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Fanfare, March 2006

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Victor Carr Jr
ClassicsToday.com, December 2005

"Artistic Quality 10 / Sound Quality 9

Ellen Taaffe Zwilich's 1998 Violin Concerto is a marvelous work that communicates immediately to the heart, yet at the same time stimulates the intellect. It begins with an excited shimmer in the orchestra's high register, introducing the violin's arching, wide-interval theme. The serene, ecstatic character of the violin writing is reminiscent of Szymanowski, though throughout the score there also are hints of Prokofiev and Bartók. That said, this is undeniably Zwilich's music, and the fact that this work is a product of our neo-romantic, post-minimalist era is evident in the two shattering orchestral crescendos that frame the first movement. The second movement is based on Bach's Chaconne in D minor, here expanded and augmented by modern harmonies and jazzy ornamentations. Jazz also figures strongly in the finale where, like Bernstein before her, Zwilich seamlessly incorporates its stylistic elements into the orchestral fabric. None of this poses any problem for Pamela Frank, who gives a masterful and passionate performance of the entire work, handsomely accompanied by Michael Stern and the Saarbrücken Radio Symphony Orchestra.

Rituals (2002) is a celebration of percussion as used in various world cultures, and is so different a work from the violin concerto that it hardly sounds from the pen of the same composer. Nevertheless, it's a total delight, from the opening Invocations, with its stunning pageantry of bells, gongs, and cymbals, to the dancing Ambulation, to the electrifying Contests, where groups of percussionists engage in a thrilling musical combat, set against an orchestral backdrop of increasingly alarming freight-train chords. Under Michael Stern's leadership, NEXUS/IRIS Chamber Orchestra members play magnificently as they build to a frenzied, exhilarating conclusion. Naxos' recording reproduces all of this with satisfying presence and impact, although the Concerto, which was taped live for broadcast, has noticeably less warmth and depth. The bottom line: This is one highly enjoyable disc, enthusiastically recommended!."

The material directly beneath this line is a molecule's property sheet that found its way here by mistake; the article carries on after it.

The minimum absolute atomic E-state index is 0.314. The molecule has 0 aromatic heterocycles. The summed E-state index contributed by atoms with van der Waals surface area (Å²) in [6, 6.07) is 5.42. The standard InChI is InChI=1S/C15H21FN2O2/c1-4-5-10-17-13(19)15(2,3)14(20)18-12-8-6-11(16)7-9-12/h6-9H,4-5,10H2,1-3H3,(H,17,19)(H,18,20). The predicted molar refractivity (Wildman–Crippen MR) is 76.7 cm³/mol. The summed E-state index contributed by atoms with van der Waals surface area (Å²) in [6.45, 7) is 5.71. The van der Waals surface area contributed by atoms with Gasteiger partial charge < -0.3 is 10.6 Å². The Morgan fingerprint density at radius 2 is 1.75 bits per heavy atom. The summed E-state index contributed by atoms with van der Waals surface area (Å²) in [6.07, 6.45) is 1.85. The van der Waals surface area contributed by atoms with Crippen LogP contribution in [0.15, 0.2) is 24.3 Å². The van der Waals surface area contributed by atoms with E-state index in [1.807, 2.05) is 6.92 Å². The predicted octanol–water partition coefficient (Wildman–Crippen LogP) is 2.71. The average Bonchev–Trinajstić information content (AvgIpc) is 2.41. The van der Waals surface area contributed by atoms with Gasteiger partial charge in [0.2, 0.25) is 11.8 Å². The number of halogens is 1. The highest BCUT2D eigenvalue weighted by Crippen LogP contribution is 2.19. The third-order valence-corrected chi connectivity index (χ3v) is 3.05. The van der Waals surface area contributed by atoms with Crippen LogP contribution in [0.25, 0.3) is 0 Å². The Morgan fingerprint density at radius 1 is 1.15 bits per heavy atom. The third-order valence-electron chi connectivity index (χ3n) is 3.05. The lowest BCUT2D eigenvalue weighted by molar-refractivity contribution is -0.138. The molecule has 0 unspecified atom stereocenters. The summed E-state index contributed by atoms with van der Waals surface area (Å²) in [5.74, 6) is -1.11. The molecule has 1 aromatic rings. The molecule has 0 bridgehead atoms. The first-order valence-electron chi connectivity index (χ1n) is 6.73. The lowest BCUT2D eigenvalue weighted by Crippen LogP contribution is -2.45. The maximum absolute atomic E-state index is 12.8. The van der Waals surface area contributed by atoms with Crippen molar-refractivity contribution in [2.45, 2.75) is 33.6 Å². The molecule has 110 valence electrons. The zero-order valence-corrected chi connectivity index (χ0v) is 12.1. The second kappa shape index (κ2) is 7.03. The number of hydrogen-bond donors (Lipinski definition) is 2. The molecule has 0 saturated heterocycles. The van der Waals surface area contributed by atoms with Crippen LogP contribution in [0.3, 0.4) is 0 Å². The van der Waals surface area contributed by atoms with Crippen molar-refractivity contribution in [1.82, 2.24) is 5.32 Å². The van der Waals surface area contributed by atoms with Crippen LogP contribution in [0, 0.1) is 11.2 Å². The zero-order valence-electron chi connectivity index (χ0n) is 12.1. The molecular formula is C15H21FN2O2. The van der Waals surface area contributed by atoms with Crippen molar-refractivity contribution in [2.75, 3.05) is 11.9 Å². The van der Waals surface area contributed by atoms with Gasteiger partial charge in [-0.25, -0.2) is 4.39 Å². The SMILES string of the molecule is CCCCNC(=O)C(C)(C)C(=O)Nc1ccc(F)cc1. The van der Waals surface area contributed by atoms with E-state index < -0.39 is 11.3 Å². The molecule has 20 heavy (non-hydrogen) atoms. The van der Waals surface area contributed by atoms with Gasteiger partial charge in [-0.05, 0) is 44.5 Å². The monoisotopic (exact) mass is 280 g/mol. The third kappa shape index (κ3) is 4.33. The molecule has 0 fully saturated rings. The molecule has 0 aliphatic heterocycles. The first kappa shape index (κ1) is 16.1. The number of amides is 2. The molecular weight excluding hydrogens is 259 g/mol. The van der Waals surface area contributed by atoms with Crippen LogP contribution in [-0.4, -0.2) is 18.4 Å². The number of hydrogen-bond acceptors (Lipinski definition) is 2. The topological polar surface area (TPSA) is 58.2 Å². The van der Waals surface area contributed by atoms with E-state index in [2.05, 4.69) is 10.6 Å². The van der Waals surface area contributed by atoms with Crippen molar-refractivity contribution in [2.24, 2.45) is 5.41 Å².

Lawson Taitte
The Dallas Morning News, November 2005

"The violin concerto has had a great run as a genre over the last century. Ms. Zwilich's first try at the form lives up to the high standards of her predecessors. It's stormily dramatic, but with high-lying lyrical solos that have real substance. Pamela Frank is among those formidable players who have taken refuge at Naxos after losing a major-label contract. The concerto's difficulties don't faze her, and she plays the lyrical episodes meltingly."



Lawson Taitte
The Dallas Morning News, November 2005

The violin concerto has had a great run as a genre over the last century. Ms. Zwilich's first try at the form lives up to the high standards of her predecessors. It's stormily dramatic, but with high-lying lyrical solos that have real substance. Pamela Frank is among those formidable players who have taken refuge at Naxos after losing a major-label contract. The concerto's difficulties don't faze her, and she plays the lyrical episodes meltingly.



Christopher Blank
Memphis Commercial Appeal, October 2005

Ellen Taaffe Zwilich: "Rituals" performed by Nexus and the IRIS Chamber Orchestra (Naxos, 8.559268)

In March 2004, the IRIS Chamber Orchestra of Germantown commissioned the Pulitzer Prize-winning Ellen Taaffe Zwilich to compose a new work featuring the Canadian percussion ensemble Nexus.